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Perhaps it is a reflection of the massive dysfunction of state government that efforts to reform it are as disorganized and dysfunctional as the entity itself.  Take for instance, Leonard Roberto’s group, Primary Challenge.

What started as a grassroots effort to get fresh faces into government with a shared resource pool for candidates who sought to challenge incumbents in primary elections has changed drastically.  First it morphed into a support team for Len’s various efforts to get elected and has now become an effort to abolish New York State Government.  Earlier this month, Primary Challenge held a press conference to announce Project 2010.

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In the event you don’t want to watch the video, here’s the money quote:

As a part of Project 2010 Primary Challenge will sponsor and support a citizen referendum to abolish New York State’s government and institute a new government under a new constitution. The new constitution must include stronger and lasting safeguards of our liberty and prevent the centralization of power into the hands of a small and corrupt body.

Throughout the speech, we are treated with similar language used at the tea party protests in April.  Lots of liberty buzzwords, references to our forefathers and the Declaration of Independence.  Roberto dreams of having armed officers escort our current legislators from their chambers, never to return again.  Problem is, Len is going to need 4.7MM citizens to vote to abolish state government.  That’s a tall order.

As I’ve gotten older, I’ve grown more cynical about politics and I’ve also become more of an absolutist than someone willing to wait for incremental change.  However, I know when an idea is dead on arrival, and this one is.  Why?  First of all, it’s buried in libertarian bullshit which turns me off from jump street and it just seems disorganized with a low likelihood of success.  It also seems to lack unity with the other “reform” groups.

Primary Challenge had some momentum when it was a mildly non-partisan group with designs on reforming government.  Over the course of one year, the group split into warring camps of Republicans and Libertarians who couldn’t seem to agree on an agenda.  Lots of egos and nonsense which put them on a train of 11AM appearances on Tom Bauerle’s radio show and general irrelevance.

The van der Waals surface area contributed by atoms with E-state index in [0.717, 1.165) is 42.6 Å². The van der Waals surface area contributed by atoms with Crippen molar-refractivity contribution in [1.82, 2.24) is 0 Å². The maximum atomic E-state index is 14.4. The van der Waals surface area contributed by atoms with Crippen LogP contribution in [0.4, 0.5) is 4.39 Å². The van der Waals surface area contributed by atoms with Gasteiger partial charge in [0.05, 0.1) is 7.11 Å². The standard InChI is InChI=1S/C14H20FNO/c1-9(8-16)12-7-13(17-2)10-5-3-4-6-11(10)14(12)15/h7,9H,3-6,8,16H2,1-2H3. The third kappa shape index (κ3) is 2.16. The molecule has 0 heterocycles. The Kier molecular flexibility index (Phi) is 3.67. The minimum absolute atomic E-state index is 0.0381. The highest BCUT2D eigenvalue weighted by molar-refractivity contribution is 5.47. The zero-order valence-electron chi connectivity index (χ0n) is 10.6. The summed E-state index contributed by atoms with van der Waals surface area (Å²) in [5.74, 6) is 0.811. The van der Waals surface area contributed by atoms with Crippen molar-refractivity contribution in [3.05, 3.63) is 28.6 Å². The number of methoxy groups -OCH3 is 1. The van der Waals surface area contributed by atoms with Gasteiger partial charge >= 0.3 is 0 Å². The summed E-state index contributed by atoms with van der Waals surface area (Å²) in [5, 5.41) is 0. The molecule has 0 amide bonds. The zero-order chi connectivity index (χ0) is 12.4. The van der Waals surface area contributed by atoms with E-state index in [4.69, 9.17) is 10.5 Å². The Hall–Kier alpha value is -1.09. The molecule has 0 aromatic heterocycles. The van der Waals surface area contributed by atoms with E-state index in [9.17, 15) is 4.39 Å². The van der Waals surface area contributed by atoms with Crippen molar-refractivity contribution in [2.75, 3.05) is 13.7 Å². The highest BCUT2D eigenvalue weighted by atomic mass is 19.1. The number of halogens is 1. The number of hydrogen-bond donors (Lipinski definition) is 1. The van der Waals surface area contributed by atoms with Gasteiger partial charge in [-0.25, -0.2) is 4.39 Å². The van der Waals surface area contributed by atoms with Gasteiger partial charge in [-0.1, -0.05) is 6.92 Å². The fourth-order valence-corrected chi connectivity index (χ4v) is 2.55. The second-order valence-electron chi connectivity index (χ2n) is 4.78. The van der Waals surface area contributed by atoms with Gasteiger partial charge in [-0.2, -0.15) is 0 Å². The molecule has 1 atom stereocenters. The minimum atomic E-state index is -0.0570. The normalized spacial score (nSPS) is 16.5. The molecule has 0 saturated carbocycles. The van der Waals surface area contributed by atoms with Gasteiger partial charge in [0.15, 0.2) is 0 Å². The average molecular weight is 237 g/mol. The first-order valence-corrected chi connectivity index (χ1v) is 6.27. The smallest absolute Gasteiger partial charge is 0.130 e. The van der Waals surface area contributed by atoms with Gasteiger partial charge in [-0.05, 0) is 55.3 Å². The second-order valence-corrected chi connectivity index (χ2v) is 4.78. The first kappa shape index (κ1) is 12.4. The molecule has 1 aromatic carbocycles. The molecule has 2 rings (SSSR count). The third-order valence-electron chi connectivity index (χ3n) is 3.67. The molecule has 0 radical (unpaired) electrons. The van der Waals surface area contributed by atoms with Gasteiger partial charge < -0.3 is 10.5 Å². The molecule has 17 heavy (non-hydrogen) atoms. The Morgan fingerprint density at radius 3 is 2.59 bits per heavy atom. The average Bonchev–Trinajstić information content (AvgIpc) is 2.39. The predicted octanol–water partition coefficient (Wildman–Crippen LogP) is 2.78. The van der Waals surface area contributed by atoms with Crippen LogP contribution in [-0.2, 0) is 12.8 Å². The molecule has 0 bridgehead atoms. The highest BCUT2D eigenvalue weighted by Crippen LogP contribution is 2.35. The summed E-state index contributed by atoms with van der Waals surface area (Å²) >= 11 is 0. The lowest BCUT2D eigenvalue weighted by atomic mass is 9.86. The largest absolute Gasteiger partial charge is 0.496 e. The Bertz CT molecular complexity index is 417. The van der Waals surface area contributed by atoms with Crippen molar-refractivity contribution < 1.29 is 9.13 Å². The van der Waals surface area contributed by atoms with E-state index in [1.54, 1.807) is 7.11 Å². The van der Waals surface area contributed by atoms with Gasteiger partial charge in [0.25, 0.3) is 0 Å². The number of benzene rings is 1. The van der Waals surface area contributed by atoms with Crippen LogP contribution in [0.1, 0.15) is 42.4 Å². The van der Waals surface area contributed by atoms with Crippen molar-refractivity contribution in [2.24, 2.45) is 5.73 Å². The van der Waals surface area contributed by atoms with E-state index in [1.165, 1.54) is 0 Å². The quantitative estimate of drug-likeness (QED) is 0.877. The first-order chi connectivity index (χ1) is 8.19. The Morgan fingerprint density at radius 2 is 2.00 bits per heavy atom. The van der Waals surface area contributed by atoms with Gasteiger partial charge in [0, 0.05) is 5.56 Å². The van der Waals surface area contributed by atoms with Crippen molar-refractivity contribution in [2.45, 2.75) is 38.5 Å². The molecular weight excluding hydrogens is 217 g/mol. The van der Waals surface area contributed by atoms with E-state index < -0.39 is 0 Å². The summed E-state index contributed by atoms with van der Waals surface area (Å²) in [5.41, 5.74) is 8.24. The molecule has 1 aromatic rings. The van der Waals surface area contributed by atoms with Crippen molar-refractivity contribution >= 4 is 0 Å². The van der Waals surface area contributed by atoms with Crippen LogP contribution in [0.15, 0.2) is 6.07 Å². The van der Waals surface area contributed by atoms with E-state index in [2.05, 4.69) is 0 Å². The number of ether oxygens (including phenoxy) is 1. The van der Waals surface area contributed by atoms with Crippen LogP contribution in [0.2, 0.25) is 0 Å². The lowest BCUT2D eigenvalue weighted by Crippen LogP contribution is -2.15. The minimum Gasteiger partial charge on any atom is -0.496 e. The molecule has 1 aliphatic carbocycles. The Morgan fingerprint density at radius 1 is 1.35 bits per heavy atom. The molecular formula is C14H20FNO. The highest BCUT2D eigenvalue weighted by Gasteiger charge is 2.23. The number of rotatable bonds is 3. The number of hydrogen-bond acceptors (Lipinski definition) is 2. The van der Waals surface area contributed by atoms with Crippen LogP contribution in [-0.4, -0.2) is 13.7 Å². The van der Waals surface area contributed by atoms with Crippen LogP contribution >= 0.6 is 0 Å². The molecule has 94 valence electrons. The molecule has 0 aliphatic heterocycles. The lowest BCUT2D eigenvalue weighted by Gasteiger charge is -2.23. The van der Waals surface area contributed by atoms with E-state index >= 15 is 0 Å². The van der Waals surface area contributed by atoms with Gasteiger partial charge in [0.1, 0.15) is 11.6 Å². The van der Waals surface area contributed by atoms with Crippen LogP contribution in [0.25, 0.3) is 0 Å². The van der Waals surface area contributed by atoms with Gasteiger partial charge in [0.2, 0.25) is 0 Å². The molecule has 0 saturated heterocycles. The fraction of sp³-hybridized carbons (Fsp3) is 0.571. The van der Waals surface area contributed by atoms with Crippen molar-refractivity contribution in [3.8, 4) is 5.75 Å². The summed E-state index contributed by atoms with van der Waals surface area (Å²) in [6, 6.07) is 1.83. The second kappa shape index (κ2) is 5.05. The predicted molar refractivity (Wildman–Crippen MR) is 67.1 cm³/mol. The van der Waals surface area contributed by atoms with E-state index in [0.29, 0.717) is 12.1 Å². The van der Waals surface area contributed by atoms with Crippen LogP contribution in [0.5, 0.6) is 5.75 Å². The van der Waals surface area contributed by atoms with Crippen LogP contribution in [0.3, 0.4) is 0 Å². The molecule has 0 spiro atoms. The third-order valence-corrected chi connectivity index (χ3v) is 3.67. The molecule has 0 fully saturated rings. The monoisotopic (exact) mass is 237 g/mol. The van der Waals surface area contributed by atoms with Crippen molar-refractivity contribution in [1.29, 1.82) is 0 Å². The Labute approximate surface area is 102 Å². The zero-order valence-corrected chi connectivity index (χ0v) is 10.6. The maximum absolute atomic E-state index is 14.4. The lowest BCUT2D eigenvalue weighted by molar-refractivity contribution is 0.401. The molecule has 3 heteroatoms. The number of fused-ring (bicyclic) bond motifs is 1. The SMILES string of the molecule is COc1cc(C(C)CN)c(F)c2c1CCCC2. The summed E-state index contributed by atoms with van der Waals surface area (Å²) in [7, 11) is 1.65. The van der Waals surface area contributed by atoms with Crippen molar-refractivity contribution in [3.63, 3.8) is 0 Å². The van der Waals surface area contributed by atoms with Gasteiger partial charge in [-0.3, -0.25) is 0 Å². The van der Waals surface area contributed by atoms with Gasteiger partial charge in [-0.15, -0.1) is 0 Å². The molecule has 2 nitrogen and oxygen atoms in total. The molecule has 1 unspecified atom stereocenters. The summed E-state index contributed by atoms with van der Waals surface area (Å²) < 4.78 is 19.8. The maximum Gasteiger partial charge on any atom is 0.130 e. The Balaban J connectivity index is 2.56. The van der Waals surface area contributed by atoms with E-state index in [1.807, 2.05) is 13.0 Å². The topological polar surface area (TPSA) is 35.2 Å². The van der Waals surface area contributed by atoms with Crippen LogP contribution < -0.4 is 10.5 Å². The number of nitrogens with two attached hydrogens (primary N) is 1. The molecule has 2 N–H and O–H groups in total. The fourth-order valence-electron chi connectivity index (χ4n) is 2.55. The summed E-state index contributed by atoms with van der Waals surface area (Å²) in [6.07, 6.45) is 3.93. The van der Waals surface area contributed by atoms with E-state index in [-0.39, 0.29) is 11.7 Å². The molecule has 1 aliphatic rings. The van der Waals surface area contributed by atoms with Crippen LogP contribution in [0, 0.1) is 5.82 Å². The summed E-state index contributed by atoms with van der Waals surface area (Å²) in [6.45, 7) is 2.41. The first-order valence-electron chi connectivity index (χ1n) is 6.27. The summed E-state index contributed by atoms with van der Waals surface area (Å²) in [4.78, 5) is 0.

We’ve now seen Rus Thompson start his own reform initiative with Carl Paladino called Tea New York which kicked off the reform season by calling for the head of State Senator Bill Stachowski on a silver platter.  Of course, there were no similar calls for the resignation of do-nothing career hacks like Dale Volker or George Maziarz.  I think most people will agree that Stachowski is a waste of legislative space, but at least be intellectually honest enough to call a spade a spade and ask for the resignations of people on the Republican side of the house as well.

You’ve got the ponderous Free New York with their constant libertarian drumbeat and links to Ludwig Von Mises and their steady request for money to study shit we all know is broken.  As usual, most people are cool with the idea of being a libertarian until they read the fucking platform and/or spend more than 30 seconds being scolded by one of the condescending adherents to the ideology.

Then you’ve got ReformNYS, a loose conflagration of unaffiliated quasi-libertarians and fringe Republicans who don’t have a website but have a rollicking mailing list.

So, with all of that as a backdrop, Len Roberto has less than 12 months to unite these disparate factions behind his cause and attract 4,699,850 additional people to sign on to his quest to abolish state government.  So, how’s that working out for him so far?  Yeah, not so good.

In the style of the American Revolution, a small group of people from all over Erie County got together Tuesday night in a City of Tonawanda bar to plan a coup.

The organizer’s goal: To oust New York state government and start over from scratch.

Leonard A. Roberto, founder of Primary Challenge, is hoping to get 4.7 million New York voters to cast a ballot next year to abolish state government. Before a crowd of 11 people in the back room of Gene’s Junkyard Bar and Grill, Roberto tried to make that goal look not only attainable, but essential.

Now, this post has been full of snark, but I applaud Len for trying to do something to fix state government.  However, I criticize because I care.  Your message is off and you’re ideas are too fringe to gain wide acceptance.  You need to drop the liberty speak, stop talking like a fresh graduate of the Cato Institute and get back to basics.  Talk to people, don’t scold them.  Build a big tent, listen to the concerns of the people and break down the issues into simple blocks of information that are divorced from ideology.  Once you do that, you might get people to work with you.  Until then, you’ll be yelling “fire” into an empty theater.  Good luck with all of that.